How residents of the lower Yukon River are coping after 2 years of crashing

St. Mary’s elder Sophie Beans stands in her empty smoking room. (Photo by Olivia Ebertz/KYUK)

At the AC store in Emmonak, near the mouth of the Yukon River, Maggie Westlock was buying some things for dinner. In her cart, she had grapes, coleslaw, sandwiches and canned ham.

These are not the foods she and her family of 8 prefer to eat. During a normal summer, Westlock would fill his family’s dinner plates and chest freezers with plenty of wild chum and chinook salmon they caught themselves. But the fishery for these two species in the Yukon was closed for two summers due to a sudden and severe collapse.

This means that Westlock’s diet changes. Her family relies more on store-bought food. Her grocery bill has gone up dramatically, and inflation is making it even worse.

Westlock wheeled his cart to the freezer.

“I’m going to show you something,” she said.

Westlock picked up a small bundle of ribs, less than 2 pounds.

“This one is $37.10,” Westlock said.

On the other side of the store, things were even more dire.

“Laundry is very expensive! $62.99 is Tide and Kirkland is $55.99. Dear I tell you. And look at those pampers, huggies: $84.99. A box,” Westlock said.

The final damage was $81.81 for five items.

Residents are also feeling the loss 100 miles upriver at St. Mary’s. Elder Sophie Beans lives on the banks of the Andreafsky River, one of the Yukon’s tributaries where salmon spawn. She says that when there was fishing, her whole block was orange and filled with smoke.

“Full of kings and fishes,” Beans said.

And now?

“Nothing! Nobody cuts,” Beans said.

Beans stood in his empty smoking room. The smell of leftovers lingered in the wooden walls, but his smokehouse had been fish-free for two years. In both years, managers closed the subsistence fishery for chum and chinook to try to protect their dwindling numbers.

Last summer, the Yukon summer run dropped to just one tenth of its average size. This year, the numbers rose slightly for chum, but plummeted even more for chinook, the Yukon’s most prized species. Normally, families would set aside hundreds of both species to overwinter.

“My son, when he went drifting once, he caught 700 buddies and it took us three days. Seven bins! says Beans.

And that didn’t even include kings.

Beans use all parts of the fish, from head to tail. She does culunaq and egamaarrluk.

Beans usually keep three chest freezers filled with salmon, but now only one has salmon. It’s about a third full. This fish dates from two years ago, when fishing was still allowed. She and her husband now ration themselves, only taking out fish for special occasions.

Scientists point to warming seas

Scientists have been scrambling to understand why western Alaskan chum and chinook stocks are collapsing. They are beginning to focus on one main cause of the chum’s collapse: recent marine heat waves in the Bering Sea and Gulf of Alaska. Dr. Katie Howard of the Alaska Department of Fish and Game says it’s linked to climate change. There have always been sea heat waves, but the recent ones are different.

“They were just bigger, they were geographically bigger, they were more intense. And they lasted much, much longer than usual. And so that’s what has been linked to climate change – it’s more extreme when it happens. And the other expectation is that they can happen more often,” Howard said.

But Howard says they don’t know exactly what’s impacting wild chinook, and that species has been declining in many Alaskan rivers for a decade now.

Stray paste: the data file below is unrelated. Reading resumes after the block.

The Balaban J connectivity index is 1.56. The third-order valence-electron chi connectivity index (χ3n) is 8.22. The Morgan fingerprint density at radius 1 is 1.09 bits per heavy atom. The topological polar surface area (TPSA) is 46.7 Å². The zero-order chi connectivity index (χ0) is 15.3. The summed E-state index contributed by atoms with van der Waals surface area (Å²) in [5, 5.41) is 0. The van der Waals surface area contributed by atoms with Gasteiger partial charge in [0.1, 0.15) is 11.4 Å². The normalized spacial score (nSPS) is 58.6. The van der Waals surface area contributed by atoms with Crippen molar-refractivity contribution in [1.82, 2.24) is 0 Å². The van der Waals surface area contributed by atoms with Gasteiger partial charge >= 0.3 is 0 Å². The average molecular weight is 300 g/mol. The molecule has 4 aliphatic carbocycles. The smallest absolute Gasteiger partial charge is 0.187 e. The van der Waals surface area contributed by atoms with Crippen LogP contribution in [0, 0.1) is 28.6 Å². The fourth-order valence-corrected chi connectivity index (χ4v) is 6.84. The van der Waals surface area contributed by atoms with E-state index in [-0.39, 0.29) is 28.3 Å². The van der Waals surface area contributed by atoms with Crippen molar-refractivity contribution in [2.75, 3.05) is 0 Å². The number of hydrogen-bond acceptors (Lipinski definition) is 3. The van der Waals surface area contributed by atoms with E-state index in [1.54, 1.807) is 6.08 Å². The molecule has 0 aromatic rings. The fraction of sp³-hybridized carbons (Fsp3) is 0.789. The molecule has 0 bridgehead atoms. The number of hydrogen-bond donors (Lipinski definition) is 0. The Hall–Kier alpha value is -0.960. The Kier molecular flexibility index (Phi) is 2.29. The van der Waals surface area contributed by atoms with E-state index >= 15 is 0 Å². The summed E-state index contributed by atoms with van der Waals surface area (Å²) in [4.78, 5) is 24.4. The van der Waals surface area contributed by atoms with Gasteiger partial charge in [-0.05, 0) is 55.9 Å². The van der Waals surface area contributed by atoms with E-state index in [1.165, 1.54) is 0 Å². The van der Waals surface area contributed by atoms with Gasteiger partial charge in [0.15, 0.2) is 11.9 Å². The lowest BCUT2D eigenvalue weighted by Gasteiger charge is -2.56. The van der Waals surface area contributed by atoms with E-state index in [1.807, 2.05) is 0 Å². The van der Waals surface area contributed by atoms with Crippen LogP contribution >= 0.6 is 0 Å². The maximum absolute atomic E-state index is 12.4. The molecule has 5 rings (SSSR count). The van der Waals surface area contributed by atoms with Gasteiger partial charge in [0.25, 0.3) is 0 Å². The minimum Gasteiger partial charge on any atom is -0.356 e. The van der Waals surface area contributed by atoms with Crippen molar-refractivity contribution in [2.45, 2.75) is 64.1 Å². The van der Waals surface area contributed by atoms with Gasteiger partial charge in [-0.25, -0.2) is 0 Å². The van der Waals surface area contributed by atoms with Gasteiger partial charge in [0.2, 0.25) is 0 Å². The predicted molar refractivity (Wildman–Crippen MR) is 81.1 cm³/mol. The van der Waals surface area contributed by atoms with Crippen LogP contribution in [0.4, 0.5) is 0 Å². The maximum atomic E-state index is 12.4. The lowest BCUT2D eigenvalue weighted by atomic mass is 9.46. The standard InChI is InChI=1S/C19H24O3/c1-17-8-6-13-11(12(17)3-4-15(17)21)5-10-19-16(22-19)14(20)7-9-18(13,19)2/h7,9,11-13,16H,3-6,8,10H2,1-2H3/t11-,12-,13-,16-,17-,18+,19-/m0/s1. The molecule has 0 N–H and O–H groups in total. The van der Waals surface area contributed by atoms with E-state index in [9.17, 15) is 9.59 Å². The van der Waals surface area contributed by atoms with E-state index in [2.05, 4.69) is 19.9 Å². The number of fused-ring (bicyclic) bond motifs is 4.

Many residents also point to another factor behind the low yields of both species: commercial fishing in the Bering Sea. State and federal managers allowed these commercial fisheries to continue to operate, even as they imposed stricter measures on subsistence users of the Yukon River.

State-donated and state-coordinated frozen salmon is one of the only fish the people of the lower Yukon River eat year-round. (Photo by Katie Basil/KYUK)

The state says it wants to continue studying the fish before taking action against commercial fishing, but most subsistence users say they don’t have time for years of scientific study. Many want the state and federal government to more strictly manage commercial fishing now.

Some scientists say the numbers are now so low that it is important to get every spawner back into the Yukon River. Dr. Howard says she is worried and this issue will only become more urgent as time goes on.

“If over a period of more than five years you don’t get enough fish on the spawning grounds to replenish the population, you really start to worry,” Howard said.

The low Chinook returns have well exceeded this five-year mark.

Higher Grocery Bills, Less Protein

Across town in St. Mary’s, in a small house overlooking the Andreafsky and Yukon rivers, Jolene Long and Troy Thompson live with their six young children.

Thompson worked as a commercial fisherman and has now been unemployed for two years. He says they are much more store-dependent and spend two or three times more on groceries than when salmon was plentiful.

To feed their family of 8, they spend between $400 and $600 a week. They don’t eat a lot of protein these days.

“When they catch a bit of fish, they just swallow it,” Long said.

Nicole Long, 11, practices cutting fish for the first time in two years with her mother, Jolene Long. (Photo by Katie Basil/KYUK)

The salmon crisis means it has become more difficult for parents to pass on their Yup’ik culture to their children. Long used to cut fish with his eldest daughter every summer. Now her daughter barely remembers how to cut.

She trained a bit after most of the St. Mary’s Tribe received two salmon each donated by the state.

For many St. Mary’s, that small amount of salmon given away is the only taste they’ll have all year round.


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